Tails in the stew
10 July 2010
Day 3 – Villages just outside of Luang Prabang
This morning we were meeting three different ethnic villages to cook with them and get their special recipes.
The villages are about 30 km outside of Luang Prabang and our very helpful travel agent whom we had met the previous day, met us on the way there. He knew the village chief and the people leaving in the village very well and he kindly offered his services for free, so we gladly accepted his help.
I was a bit worried at the beginning that he was going to surprise us with a bill for all of this, but I think I will need to start to have a little more faith in people because he even bought a case of water for us!
A boat ride and then a brisk 20 minute walk took us to the village of the Lue ethnic people. They cooked us a very interesting lunch with things like raw buffalo meat, semi-digested buffalo ingredients from its intestines (I believe it is called bile and buffalo skin which was a real challenge to eat) and a very lovely freshly picked bamboo and young corn soup, with a herb that tastes like tiger balm.
We went across the river, where we cooked a very simple but delicious pumpkin flower soup with a Hmong tribe. Hmong food is known to be very simple and very different from other Lao food.
The people here are poor, so they survive mostly on things that grow wild in the forest. It was just so amazing walking with them picking their meal on the way home from the fields. The whole village was just so beautiful to look at, the people are shy but very friendly. You can see that life for them is very hard.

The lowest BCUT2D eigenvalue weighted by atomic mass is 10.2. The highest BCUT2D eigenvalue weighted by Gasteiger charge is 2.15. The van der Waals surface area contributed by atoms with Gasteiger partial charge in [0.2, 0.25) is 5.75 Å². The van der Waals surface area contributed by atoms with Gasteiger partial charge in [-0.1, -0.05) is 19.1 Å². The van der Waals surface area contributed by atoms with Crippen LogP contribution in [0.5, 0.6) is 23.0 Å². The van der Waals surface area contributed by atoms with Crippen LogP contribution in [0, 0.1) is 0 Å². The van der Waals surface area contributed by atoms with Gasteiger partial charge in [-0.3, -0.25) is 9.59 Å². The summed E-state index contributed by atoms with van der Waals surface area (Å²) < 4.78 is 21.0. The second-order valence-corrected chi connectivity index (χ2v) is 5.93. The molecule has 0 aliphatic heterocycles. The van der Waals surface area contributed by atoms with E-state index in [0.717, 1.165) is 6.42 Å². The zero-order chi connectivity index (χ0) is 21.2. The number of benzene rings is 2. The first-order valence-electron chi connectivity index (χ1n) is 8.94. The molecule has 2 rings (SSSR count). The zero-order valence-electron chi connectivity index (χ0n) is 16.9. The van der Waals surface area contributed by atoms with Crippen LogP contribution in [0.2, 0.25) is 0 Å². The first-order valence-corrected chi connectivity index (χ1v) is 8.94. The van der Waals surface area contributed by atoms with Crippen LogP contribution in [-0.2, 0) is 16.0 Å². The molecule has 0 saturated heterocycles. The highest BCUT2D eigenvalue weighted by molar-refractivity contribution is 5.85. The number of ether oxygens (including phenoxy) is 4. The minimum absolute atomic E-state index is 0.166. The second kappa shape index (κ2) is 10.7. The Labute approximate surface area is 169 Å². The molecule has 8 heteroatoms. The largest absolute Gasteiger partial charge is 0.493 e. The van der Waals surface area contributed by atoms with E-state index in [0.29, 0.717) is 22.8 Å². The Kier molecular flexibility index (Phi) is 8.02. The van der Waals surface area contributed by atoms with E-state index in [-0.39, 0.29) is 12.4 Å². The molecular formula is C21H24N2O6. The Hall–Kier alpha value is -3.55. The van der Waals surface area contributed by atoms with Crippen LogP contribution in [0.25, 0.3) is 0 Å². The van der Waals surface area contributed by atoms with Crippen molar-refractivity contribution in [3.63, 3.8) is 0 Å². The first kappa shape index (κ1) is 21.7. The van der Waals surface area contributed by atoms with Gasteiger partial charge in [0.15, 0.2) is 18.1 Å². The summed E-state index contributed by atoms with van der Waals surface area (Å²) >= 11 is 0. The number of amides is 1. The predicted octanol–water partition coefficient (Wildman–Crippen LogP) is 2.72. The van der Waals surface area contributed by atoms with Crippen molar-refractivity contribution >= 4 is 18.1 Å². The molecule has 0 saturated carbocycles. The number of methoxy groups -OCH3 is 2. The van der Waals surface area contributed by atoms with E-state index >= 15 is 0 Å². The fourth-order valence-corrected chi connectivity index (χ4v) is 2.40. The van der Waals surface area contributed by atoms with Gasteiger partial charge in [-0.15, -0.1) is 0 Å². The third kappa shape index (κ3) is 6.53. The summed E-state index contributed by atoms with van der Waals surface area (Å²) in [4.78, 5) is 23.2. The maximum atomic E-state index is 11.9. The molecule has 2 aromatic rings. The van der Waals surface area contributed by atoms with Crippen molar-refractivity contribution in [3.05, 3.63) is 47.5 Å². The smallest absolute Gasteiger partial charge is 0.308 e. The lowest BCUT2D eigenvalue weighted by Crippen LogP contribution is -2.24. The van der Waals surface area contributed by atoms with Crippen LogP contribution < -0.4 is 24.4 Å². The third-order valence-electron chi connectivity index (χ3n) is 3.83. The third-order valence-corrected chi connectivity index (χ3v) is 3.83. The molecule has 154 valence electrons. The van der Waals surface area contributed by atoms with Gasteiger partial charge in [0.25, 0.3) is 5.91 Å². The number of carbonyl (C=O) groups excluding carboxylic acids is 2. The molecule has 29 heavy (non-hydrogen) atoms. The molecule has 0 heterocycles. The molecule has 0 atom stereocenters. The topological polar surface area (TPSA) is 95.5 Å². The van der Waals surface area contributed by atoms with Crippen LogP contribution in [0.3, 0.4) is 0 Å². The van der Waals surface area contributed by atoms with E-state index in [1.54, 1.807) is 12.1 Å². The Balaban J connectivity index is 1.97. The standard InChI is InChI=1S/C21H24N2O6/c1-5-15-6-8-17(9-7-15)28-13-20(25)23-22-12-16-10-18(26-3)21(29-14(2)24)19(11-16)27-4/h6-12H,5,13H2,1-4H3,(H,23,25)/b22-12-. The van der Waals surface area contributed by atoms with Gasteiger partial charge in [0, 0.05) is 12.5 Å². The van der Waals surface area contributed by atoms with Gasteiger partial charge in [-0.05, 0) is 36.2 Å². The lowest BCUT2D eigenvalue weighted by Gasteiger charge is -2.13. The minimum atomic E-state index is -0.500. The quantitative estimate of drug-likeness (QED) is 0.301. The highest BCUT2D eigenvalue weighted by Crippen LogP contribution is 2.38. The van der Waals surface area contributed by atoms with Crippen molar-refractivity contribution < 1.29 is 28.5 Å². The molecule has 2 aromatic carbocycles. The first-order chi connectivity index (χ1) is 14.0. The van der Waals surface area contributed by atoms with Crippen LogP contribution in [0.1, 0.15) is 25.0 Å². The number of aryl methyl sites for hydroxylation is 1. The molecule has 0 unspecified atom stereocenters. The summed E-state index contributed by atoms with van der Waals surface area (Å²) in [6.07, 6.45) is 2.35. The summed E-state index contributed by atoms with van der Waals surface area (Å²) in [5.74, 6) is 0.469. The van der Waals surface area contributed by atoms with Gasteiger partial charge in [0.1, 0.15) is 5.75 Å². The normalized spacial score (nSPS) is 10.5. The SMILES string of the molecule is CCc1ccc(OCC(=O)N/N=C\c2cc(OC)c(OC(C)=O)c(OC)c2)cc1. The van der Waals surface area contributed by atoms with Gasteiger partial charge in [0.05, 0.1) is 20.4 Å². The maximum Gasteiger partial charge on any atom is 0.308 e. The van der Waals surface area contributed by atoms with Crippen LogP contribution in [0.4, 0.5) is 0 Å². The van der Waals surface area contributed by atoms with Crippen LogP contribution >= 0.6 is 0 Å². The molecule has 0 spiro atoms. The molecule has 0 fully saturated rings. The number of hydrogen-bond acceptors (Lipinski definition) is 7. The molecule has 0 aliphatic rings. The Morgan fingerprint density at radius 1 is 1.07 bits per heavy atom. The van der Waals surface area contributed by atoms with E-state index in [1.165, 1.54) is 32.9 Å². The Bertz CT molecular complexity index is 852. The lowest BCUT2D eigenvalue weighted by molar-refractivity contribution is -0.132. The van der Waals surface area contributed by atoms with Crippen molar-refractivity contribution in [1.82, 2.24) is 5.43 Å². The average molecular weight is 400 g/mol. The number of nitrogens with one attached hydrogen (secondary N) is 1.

The last ethnic group we visited were the Khamu people. The family that cooked for us was the brother of the village chief and they were wealthier then the rest of the village. They even had a fridge.
His wife cooked for as stew of smoked buffalo and field rats with herbs and spices and cooked in bamboo over open fire. It was actually very nice tasting but having to look at the rat and its tail did not help the meal. Ghislain did not have any problems eating it (even the tail) but even our Lao team were not quite sure about it!
I was very lucky enough to have the opportunity to do some ploughing with the Lue people in their rice field. It looked so much easier than it really is and the buffalo wasn’t interested in listening to me at all. It must have been my German accent that confused her.
It was a fascinating day and I am satisfied with the achievements so far. It is great to see our team is so interested and excited about this project. Having Ket on this trip is the best thing ever since she is incredibly organized helpful and brilliant in communicating with the locals. Yesterday evening we took a break so we want for a disappointing western dinner (a whole day of ethnic food can do that to you) which made us realize it is far better to stick to local food, rats and all.
Tomorrow we are going to an early morning cooking lesson with the chef from Tamarind restaurant, then a day trip to the caves and water falls in the hope of taking great pictures and finding some interesting food stalls there that serve snacks and sweets.